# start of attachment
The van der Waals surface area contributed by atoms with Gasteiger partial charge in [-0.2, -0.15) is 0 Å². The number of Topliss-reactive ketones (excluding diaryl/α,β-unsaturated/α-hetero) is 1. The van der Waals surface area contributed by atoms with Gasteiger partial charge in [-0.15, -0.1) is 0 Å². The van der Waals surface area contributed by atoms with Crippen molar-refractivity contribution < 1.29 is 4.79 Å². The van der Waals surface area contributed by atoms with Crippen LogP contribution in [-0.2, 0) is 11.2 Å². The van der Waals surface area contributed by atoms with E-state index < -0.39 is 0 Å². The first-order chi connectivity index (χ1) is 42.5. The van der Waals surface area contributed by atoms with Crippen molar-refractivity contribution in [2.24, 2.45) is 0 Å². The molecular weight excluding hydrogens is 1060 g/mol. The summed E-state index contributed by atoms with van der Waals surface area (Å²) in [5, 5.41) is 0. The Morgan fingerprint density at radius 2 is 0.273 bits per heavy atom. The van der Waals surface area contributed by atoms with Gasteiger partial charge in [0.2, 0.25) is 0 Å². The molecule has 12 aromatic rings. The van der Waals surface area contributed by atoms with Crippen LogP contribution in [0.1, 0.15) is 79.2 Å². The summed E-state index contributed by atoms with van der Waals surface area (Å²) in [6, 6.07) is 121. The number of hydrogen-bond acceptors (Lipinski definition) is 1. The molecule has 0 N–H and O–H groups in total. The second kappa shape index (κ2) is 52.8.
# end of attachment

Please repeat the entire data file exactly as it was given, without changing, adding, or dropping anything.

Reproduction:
The van der Waals surface area contributed by atoms with Gasteiger partial charge in [-0.2, -0.15) is 0 Å². The number of Topliss-reactive ketones (excluding diaryl/α,β-unsaturated/α-hetero) is 1. The van der Waals surface area contributed by atoms with Gasteiger partial charge in [-0.15, -0.1) is 0 Å². The van der Waals surface area contributed by atoms with Crippen molar-refractivity contribution < 1.29 is 4.79 Å². The van der Waals surface area contributed by atoms with Crippen LogP contribution in [-0.2, 0) is 11.2 Å². The van der Waals surface area contributed by atoms with E-state index < -0.39 is 0 Å². The first-order chi connectivity index (χ1) is 42.5. The van der Waals surface area contributed by atoms with Crippen molar-refractivity contribution in [2.24, 2.45) is 0 Å². The molecular weight excluding hydrogens is 1060 g/mol. The summed E-state index contributed by atoms with van der Waals surface area (Å²) in [5, 5.41) is 0. The Morgan fingerprint density at radius 2 is 0.273 bits per heavy atom. The van der Waals surface area contributed by atoms with Gasteiger partial charge in [0.2, 0.25) is 0 Å². The molecule has 12 aromatic rings. The van der Waals surface area contributed by atoms with Crippen LogP contribution in [0.1, 0.15) is 79.2 Å². The summed E-state index contributed by atoms with van der Waals surface area (Å²) in [6, 6.07) is 121. The number of hydrogen-bond acceptors (Lipinski definition) is 1. The molecule has 0 N–H and O–H groups in total. The second kappa shape index (κ2) is 52.8.